Correlates of condom breakage and slippage among university undergraduates

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Abstract

Summary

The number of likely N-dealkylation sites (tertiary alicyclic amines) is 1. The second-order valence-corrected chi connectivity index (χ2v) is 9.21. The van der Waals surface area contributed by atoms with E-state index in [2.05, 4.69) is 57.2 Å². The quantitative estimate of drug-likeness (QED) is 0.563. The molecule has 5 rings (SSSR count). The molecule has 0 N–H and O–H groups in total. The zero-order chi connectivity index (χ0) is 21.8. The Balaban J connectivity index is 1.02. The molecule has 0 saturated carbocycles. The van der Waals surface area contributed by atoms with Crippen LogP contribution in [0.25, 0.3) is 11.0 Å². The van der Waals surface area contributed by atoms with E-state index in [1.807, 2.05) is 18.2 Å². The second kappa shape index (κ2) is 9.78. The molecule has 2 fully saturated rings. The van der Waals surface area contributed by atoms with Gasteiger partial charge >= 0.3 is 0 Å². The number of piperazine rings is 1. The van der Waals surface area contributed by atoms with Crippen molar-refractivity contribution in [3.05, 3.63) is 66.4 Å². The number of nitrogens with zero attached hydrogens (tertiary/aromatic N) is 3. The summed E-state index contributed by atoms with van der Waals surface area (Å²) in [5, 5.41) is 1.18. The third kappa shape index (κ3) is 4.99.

An anonymous questionnaire was used to explore relationships between condom breakage, slippage and possible correlates in a sample of 428 single, nevermarried college men and women. Specific condom use errors and problems that could lead to breakage and slippage were also examined. A three-month recall period was used. Breakage/slippage was found to be associated with never receiving instruction on correct condom use (P = 0.001), more than one sex partner (P = 0.001), more frequent use of condoms (P = 0.001), and partner(s) being less than highly motivated to use condoms (P = 0.02). Those reporting that condoms had contacted a sharp object were three times as likely to report breakage (P = 0.001). Those using condoms without proper lubrication (P = 0.006) and those experiencing loss of erection during sex (P = 0.001) were more likely to report slippage. Further research should investigate the efficacy of instruction addressing specific factors that may reduce the incidence of breakage/slippage, thereby enhancing condom effectiveness.

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